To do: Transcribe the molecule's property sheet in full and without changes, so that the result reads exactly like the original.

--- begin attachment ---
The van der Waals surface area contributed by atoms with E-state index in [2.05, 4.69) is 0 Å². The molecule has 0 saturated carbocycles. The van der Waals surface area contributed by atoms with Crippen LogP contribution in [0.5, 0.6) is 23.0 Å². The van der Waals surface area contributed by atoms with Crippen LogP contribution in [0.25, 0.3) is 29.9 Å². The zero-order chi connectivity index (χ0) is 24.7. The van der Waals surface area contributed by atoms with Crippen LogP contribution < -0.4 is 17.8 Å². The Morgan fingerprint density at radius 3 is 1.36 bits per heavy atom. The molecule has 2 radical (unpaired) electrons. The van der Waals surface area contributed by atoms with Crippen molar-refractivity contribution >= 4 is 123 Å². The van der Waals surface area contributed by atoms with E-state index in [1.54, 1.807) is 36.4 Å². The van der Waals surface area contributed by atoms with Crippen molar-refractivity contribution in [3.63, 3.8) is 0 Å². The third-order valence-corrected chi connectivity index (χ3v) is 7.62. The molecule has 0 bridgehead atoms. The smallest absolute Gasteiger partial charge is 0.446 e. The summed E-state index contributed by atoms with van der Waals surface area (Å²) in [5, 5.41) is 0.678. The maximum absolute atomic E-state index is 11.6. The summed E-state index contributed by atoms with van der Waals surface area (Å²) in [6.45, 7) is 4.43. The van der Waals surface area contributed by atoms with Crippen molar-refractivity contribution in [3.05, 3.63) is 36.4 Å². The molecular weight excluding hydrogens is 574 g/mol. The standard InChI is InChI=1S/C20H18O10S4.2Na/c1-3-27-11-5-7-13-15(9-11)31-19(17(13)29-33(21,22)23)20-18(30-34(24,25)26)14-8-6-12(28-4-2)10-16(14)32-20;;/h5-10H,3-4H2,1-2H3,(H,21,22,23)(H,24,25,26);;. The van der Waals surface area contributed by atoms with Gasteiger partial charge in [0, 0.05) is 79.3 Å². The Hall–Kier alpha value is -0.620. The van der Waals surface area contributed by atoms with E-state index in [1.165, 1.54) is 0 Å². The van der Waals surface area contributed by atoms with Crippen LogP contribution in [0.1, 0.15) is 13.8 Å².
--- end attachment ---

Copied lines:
The van der Waals surface area contributed by atoms with E-state index in [2.05, 4.69) is 0 Å². The molecule has 0 saturated carbocycles. The van der Waals surface area contributed by atoms with Crippen LogP contribution in [0.5, 0.6) is 23.0 Å². The van der Waals surface area contributed by atoms with Crippen LogP contribution in [0.25, 0.3) is 29.9 Å². The zero-order chi connectivity index (χ0) is 24.7. The van der Waals surface area contributed by atoms with Crippen LogP contribution < -0.4 is 17.8 Å². The Morgan fingerprint density at radius 3 is 1.36 bits per heavy atom. The molecule has 2 radical (unpaired) electrons. The van der Waals surface area contributed by atoms with Crippen molar-refractivity contribution >= 4 is 123 Å². The van der Waals surface area contributed by atoms with E-state index in [1.54, 1.807) is 36.4 Å². The van der Waals surface area contributed by atoms with Crippen molar-refractivity contribution in [3.63, 3.8) is 0 Å². The third-order valence-corrected chi connectivity index (χ3v) is 7.62. The molecule has 0 bridgehead atoms. The smallest absolute Gasteiger partial charge is 0.446 e. The summed E-state index contributed by atoms with van der Waals surface area (Å²) in [5, 5.41) is 0.678. The maximum absolute atomic E-state index is 11.6. The summed E-state index contributed by atoms with van der Waals surface area (Å²) in [6.45, 7) is 4.43. The van der Waals surface area contributed by atoms with Crippen molar-refractivity contribution in [3.05, 3.63) is 36.4 Å². The molecular weight excluding hydrogens is 574 g/mol. The standard InChI is InChI=1S/C20H18O10S4.2Na/c1-3-27-11-5-7-13-15(9-11)31-19(17(13)29-33(21,22)23)20-18(30-34(24,25)26)14-8-6-12(28-4-2)10-16(14)32-20;;/h5-10H,3-4H2,1-2H3,(H,21,22,23)(H,24,25,26);;. The van der Waals surface area contributed by atoms with Gasteiger partial charge in [0, 0.05) is 79.3 Å². The Hall–Kier alpha value is -0.620. The van der Waals surface area contributed by atoms with E-state index in [1.165, 1.54) is 0 Å². The van der Waals surface area contributed by atoms with Crippen LogP contribution in [0.1, 0.15) is 13.8 Å².